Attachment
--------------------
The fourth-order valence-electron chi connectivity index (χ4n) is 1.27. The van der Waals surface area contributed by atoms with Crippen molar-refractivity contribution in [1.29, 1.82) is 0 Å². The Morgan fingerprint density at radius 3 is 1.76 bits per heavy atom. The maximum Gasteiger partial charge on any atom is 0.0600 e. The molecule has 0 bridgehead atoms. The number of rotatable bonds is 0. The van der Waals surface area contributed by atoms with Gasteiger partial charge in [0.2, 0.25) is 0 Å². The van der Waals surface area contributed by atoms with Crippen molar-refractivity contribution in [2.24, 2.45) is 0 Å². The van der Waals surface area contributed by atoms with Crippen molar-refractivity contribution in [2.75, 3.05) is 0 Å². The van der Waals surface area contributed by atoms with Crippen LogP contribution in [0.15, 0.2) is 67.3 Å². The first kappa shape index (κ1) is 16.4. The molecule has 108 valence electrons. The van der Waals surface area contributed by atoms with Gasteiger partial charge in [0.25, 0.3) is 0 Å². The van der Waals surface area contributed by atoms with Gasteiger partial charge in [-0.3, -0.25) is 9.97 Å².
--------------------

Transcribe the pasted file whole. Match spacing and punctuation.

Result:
The fourth-order valence-electron chi connectivity index (χ4n) is 1.27. The van der Waals surface area contributed by atoms with Crippen molar-refractivity contribution in [1.29, 1.82) is 0 Å². The Morgan fingerprint density at radius 3 is 1.76 bits per heavy atom. The maximum Gasteiger partial charge on any atom is 0.0600 e. The molecule has 0 bridgehead atoms. The number of rotatable bonds is 0. The van der Waals surface area contributed by atoms with Gasteiger partial charge in [0.2, 0.25) is 0 Å². The van der Waals surface area contributed by atoms with Crippen molar-refractivity contribution in [2.24, 2.45) is 0 Å². The van der Waals surface area contributed by atoms with Crippen molar-refractivity contribution in [2.75, 3.05) is 0 Å². The van der Waals surface area contributed by atoms with Crippen LogP contribution in [0.15, 0.2) is 67.3 Å². The first kappa shape index (κ1) is 16.4. The molecule has 108 valence electrons. The van der Waals surface area contributed by atoms with Gasteiger partial charge in [0.25, 0.3) is 0 Å². The van der Waals surface area contributed by atoms with Gasteiger partial charge in [-0.3, -0.25) is 9.97 Å².